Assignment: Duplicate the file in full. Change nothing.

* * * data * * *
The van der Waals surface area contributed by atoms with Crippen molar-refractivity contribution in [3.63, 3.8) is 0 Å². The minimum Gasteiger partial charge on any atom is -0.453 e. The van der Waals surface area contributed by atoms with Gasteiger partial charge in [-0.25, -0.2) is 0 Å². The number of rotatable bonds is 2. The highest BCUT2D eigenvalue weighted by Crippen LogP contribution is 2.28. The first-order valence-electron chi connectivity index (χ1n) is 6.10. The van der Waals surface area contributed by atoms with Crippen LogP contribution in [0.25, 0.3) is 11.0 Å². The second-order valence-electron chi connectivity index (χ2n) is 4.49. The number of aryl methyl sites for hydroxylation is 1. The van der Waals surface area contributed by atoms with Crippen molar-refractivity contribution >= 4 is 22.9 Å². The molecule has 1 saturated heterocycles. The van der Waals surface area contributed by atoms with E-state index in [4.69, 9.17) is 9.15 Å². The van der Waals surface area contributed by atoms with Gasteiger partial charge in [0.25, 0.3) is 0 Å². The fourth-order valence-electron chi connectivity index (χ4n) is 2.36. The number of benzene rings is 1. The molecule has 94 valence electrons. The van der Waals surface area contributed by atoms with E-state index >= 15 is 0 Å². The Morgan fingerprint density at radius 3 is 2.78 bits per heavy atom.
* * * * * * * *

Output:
The van der Waals surface area contributed by atoms with Crippen molar-refractivity contribution in [3.63, 3.8) is 0 Å². The minimum Gasteiger partial charge on any atom is -0.453 e. The van der Waals surface area contributed by atoms with Gasteiger partial charge in [-0.25, -0.2) is 0 Å². The number of rotatable bonds is 2. The highest BCUT2D eigenvalue weighted by Crippen LogP contribution is 2.28. The first-order valence-electron chi connectivity index (χ1n) is 6.10. The van der Waals surface area contributed by atoms with Crippen LogP contribution in [0.25, 0.3) is 11.0 Å². The second-order valence-electron chi connectivity index (χ2n) is 4.49. The number of aryl methyl sites for hydroxylation is 1. The van der Waals surface area contributed by atoms with Crippen molar-refractivity contribution >= 4 is 22.9 Å². The molecule has 1 saturated heterocycles. The van der Waals surface area contributed by atoms with E-state index in [4.69, 9.17) is 9.15 Å². The van der Waals surface area contributed by atoms with Gasteiger partial charge in [0.25, 0.3) is 0 Å². The fourth-order valence-electron chi connectivity index (χ4n) is 2.36. The number of benzene rings is 1. The molecule has 94 valence electrons. The van der Waals surface area contributed by atoms with E-state index >= 15 is 0 Å². The Morgan fingerprint density at radius 3 is 2.78 bits per heavy atom.